John Lui: Sexual harassment - it's all down to power and opportunity

Having the power and opportunity trumps a man's character when it comes to sexual misconduct

SINGAPORE - I thought that the wave of rich, powerful men coming down because of sexual harassment charges would hit only those I didn't like, or didn't care about.

Then a week ago, actor George Takei's name hit the news. A former model and actor, Scott Brunton, says that in the 1980s, Takei had sexually assaulted him when he was drunk.

The charges knocked the wind out of me. I respect and admire Takei, both as a pioneer in breaking the Hollywood colour line in the 1960s, and as an activist on social media defending the weak.

Now, should the Brunton charge stick, Takei won't be remembered as Star Trek's officer Sulu, an Asian in the movies and television who wasn't a punchline because of his eyes or accent, nor will he be remembered as the gadfly grandpa who weaponised Twitter to tweak the noses of the elite.

No. He will be "one of those guys". The men who, in the wake of the Harvey Weinstein takedown, have been outed for sexual misconduct: Comedian Louis C.K, producer and director Brett Ratner, photographer Terry Richardson, actor Kevin Spacey and many more.

I'm hoping that Takei will be cleared, but I'm steeling myself for the worst and perhaps having more of the people I've put on pedestals come down.

The Weinstein-quake has had more of an impact on people's lives than Wikileaks or the more recent document leak, the Paradise Papers. More men have lost their jobs, and have come under police investigation, than any recent outing of hidden financial evidence.

Thanks to women writing their accounts, it articulated something I had known but never thought about: The victim remembers, the perpetrator forgets. Trauma is a great memory aid.

In fact, more men in power have been sacked and publicly shamed, post-Weinstein, than official inquiries into the 2008 financial meltdown, when bankers came under scrutiny.

That's the big picture. There's the smaller, more personal inventory I've been taking.

The stream of dismal news made me read what women have to say about all this and, speaking as a man, it's been, uh, bracing.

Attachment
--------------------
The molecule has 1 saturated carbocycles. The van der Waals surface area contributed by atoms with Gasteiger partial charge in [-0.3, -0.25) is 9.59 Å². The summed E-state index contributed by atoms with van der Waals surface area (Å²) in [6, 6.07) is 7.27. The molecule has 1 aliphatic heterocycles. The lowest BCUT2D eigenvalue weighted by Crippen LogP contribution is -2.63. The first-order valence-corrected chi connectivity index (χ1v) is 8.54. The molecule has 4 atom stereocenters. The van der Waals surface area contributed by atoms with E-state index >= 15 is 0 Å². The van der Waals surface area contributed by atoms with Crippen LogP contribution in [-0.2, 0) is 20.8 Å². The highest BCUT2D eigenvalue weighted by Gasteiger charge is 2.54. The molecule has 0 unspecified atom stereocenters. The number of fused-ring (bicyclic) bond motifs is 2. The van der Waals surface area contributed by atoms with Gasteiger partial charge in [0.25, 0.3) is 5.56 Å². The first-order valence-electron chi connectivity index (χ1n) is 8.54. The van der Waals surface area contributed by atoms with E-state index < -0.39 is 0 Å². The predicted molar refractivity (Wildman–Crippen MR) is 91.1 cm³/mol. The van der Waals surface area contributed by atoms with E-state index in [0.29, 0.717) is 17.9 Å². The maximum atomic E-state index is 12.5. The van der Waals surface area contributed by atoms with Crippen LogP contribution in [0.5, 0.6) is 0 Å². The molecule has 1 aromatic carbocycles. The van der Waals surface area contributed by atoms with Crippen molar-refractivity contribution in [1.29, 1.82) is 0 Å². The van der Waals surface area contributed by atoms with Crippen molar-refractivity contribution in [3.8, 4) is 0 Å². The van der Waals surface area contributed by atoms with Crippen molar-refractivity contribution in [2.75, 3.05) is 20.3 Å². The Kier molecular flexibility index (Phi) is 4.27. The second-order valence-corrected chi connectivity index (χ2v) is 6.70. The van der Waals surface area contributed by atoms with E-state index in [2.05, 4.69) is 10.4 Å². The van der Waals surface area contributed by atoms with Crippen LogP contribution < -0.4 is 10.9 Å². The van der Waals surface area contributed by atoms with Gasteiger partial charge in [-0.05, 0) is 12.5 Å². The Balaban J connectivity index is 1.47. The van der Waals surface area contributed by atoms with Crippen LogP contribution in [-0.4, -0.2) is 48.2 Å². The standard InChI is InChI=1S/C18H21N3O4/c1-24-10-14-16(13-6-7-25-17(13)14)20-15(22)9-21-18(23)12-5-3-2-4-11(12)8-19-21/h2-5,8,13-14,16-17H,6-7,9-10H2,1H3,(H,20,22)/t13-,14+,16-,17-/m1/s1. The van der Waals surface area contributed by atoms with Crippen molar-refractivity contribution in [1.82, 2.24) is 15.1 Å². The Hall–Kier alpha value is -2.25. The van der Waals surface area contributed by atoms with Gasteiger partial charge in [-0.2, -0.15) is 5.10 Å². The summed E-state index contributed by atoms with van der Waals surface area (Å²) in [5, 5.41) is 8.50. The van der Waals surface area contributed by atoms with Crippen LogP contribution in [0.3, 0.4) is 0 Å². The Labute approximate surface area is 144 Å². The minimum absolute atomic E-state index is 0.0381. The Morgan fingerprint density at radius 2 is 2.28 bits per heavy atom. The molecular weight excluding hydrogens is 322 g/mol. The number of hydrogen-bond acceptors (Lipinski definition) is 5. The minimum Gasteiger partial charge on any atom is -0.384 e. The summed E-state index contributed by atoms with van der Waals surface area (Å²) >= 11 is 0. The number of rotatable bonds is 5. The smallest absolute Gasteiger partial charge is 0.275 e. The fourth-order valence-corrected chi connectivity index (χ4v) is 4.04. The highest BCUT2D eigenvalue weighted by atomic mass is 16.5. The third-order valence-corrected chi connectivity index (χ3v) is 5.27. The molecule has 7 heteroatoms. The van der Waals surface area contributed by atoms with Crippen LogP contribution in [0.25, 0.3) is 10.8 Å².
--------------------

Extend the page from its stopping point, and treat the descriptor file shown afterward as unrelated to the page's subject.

On Twitter, Facebook, and with the #MeToo tag, women are talking about professors who groped them in college, supervisors who dropped hints or waited outside the workplace hoping to chat, random men in bars, schools, trains, buses, workplaces who, with one phrase or inappropriate touch, can shatter a woman's well-being.

And this phrase gets me: "Then he turned around and walked away, as if it was nothing."

Thanks to women writing their accounts, it articulated something I had known but never thought about: The victim remembers, the perpetrator forgets. Trauma is a great memory aid.

It's why when men respond to charges of misconduct against women, the frequent reply is: "I don't recall." Of course they wouldn't. It's the law of disproportionate impact - the bicycle thief who steals a thousand bikes won't remember bike 435, but to its owner, it was a treasured birthday gift. Takei denies Brunton's allegations. This is, at least, a better response than Kevin Spacey's "I don't remember that encounter".

Until Takei came along, I thought that sexual misconduct was a character problem.

Bad ethics, bad behaviour. Weinstein was a bully, Louis C.K. abused drugs in the past, it's all of one piece.

But how do you explain, say, Spacey? He is a wonderful actor who lent his prestige and talent to causes such as the Old Vic theatre in London, where he was its artistic director for 11 years. And if the Takei charge is true, how do you explain him?

As many, many women have written and said, it's not about character, even though we'd all like it to be, because then we'd be able to sleep at night.

What it is about is power and opportunity. When these two factors are there, all the "character" in the world is useless.

If you think about it, we already know this. Thirty years ago, a powerful man like, say, a school principal, coach or doctor might say "trust me" and be put in charge of girls, alone.

These days, we'd make sure that someone else - a woman, preferably - is present. In the future, we might insist that the women be of equal rank to him.

But that would be shifting the problem of the crime to its victims. And - not to diminish the impact of sexual abuse on women - men close to the female victims are also hurt by the crime.

So when anyone says that "sexual misconduct cannot happen here because our people are of good character", watch out, because complacency is just the thing for making it worse.

As I've learnt from reading women's accounts, male power is a drug, one that hurts both men and women. It's an intoxicant as powerful as alcohol and the sooner that is recognised and dealt with, the better.

A version of this article appeared in the print edition of The Straits Times on November 16, 2017, with the headline 'Male power is the real problem '. Print Edition | Subscribe